Last updated at Fri, 03 Nov 2017 20:57:26 GMT
Boy was I naive. When I first learned about the term PaaS, I threw it away quickly into a metaphorical garbage can. Of course you need your servers I thought. This was about five years ago. But now, I realize how silly that was.
While IaaS is still the primary backend for applications, there are many out there that contain a combination of PaaS and IaaS, and a rare handful that are 100% PaaS. And for both of these scenarios the importance of log management and analysis remains.
PaaS is an abstraction of the server. A services layer that can run independently of any IaaS and provide specific functionality like a NoSQL backend, MySQL, workers etc. The nice thing about PaaS is that all infrastructure considerations are up to the vendor. And in fact, the infrastructure your PaaS services are running on probably changes frequently.
The downside to PaaS is that if the need arises to get server level access for special patches, add-ons, configurations, etc you can’t. So for whatever PaaS solution you use, it will need to be vanilla. Unless you have the resources and breadth to build an internal PaaS solution, which is also possible.
There are, usually small, applications which are 100% PaaS. For example a stack could be:
- Azure Websites – Application Layer
- GitHub – Source Repository
- MongoLabs – NoSQL Backend
- ClearDB – MySQL backend
- Azure Cache – in Memory key/value store
- Azure Machine Learning – data manipulation
- Visual Studio Online – release automation
With the above stack you will never touch a VM, in fact you cannot.
A lot of tooling in the market is also PaaS. For example for the end-user Logentries is a PaaS solution. It would be more commonly considered SaaS, but because they have an API for log ingestion and consumption it’s also “PaaS.”
A hybrid scenario is where a similar stack to the above has components on IaaS. Such as AWS compute running a manually configured instance of MySQL that has to integrate with all the other PaaS services.
In IaaS it is obvious how to setup, and what to log in your log analysis system. You get admin level access to your VM. You install your agents. And then you pick your data sources. But with PaaS you cannot do this. This does not mean you should not log your data however.
Especially in the hybrid scenario where you need to correlate data from the other services with your infrastructure data. This is especially important in 100% PaaS solutions where you need to know what is going on with data you may not necessarily have access to. But how do you get PaaS into your log analysis system?
The biggest challenge in getting logs out of your PaaS solutions is that the ideal implementation, the solution provider gives you the logs directly, the setup is unique for each. And you are walking on ice with vendor changes.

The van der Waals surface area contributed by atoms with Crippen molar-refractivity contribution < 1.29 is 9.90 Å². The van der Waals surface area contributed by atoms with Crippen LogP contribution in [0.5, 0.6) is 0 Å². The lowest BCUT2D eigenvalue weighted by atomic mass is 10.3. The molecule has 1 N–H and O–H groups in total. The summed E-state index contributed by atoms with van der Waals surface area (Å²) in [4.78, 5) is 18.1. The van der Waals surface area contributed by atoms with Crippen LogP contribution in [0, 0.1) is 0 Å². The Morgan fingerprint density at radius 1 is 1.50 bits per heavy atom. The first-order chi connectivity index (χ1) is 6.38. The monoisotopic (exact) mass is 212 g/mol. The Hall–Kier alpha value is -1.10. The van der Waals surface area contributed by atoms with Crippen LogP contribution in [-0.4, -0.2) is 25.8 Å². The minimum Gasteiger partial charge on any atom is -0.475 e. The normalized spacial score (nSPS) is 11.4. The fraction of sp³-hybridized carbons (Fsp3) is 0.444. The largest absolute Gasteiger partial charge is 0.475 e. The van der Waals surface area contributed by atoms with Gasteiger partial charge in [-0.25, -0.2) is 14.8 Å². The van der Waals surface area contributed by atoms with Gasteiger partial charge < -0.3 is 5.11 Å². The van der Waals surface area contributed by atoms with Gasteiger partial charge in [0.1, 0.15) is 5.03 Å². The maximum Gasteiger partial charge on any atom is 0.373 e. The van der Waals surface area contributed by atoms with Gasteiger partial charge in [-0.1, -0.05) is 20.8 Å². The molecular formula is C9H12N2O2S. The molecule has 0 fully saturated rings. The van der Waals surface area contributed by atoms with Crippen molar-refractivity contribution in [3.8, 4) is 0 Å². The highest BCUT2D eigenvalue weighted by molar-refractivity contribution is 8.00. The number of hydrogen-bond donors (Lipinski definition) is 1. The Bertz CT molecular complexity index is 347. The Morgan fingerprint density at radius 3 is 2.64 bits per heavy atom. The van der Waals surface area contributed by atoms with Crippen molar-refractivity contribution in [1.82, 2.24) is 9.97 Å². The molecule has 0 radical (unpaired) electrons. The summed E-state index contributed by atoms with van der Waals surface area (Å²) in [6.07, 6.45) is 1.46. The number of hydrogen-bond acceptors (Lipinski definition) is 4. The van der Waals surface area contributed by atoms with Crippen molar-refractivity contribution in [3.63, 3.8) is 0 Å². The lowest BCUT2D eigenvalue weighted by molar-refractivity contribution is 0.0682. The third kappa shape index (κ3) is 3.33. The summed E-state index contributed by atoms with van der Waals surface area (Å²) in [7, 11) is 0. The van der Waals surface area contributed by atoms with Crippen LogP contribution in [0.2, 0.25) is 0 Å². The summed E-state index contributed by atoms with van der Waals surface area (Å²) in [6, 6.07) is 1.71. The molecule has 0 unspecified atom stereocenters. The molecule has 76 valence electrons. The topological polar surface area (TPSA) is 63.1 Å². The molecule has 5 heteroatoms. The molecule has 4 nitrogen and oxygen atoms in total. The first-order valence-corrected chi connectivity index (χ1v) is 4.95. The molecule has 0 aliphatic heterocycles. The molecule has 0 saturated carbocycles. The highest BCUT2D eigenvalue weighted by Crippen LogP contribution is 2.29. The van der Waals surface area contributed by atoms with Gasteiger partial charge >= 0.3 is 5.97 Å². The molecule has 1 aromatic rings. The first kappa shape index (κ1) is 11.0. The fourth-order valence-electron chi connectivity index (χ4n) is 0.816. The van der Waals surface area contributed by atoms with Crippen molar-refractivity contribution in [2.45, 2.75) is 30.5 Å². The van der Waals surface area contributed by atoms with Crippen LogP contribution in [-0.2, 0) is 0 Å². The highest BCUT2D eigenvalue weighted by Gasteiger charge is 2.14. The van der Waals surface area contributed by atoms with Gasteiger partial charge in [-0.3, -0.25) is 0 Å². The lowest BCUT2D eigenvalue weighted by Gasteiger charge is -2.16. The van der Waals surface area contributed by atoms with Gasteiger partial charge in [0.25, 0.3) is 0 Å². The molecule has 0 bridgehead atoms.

For example it is cool that Microsoft provides you logs for Azure websites. You have to setup and retrieve the data in visual studio, but it is all there, and pretty easy to consume. In this case you would most likely write a separate application, on your backend, to periodically download and store these logs in your log analysis service. This might be similar to what the agents do for IaaS, except you are writing the agent. If you want to be really tricky you could setup a worker on Azure Worker Role, or AWS Background Task in Elastic Beanstalk. PaaS to log PaaS.
And with other solutions, especially DBs, you can download, via a REST call, XML or JSON formats of all transaction logs over a short period of time. Here you would make two calls simultaneously to download, and store into your log system.
This is a lot of work, and there is an easier way. And that is to create your own wrapper for PaaS logging. This is a very nice way to log every call to, or event received, from your PaaS solution. And it would live within the application itself. You can use a log variable that always takes the result of every call to the PaaS solution, or an even more comprehensive way is a function that takes the call, and logs all actions around it, even start, and end times.
If you plan ahead you can actually extend all your functions for your PaaS components to do this automatically. So after it’s set-up the developer doesn’t even need to think about it. The hardest part is making sure it’s in your standard design pattern or corporate development standards. And making sure IT understands that a developer is going to need to set this up.
One of the biggest mistakes a PaaS consuming organization can make is to ignore the log data from their PaaS system.
If you do, your log analysis service is standing on one leg. And you can get misleading information about an outage. For example your PaaS provider caused an unhandled exception due to lost packets or request timeout. Without the proper logs this will look like your IaaS server receiving the result had an issue, but really it was your PaaS provider.
As the trend of hybrid applications grows, some PaaS and some IaaS, this all becomes even more critical. And instead of waiting for it to bite you, build a wrapper around your PaaS services so they can be logged along with everything else.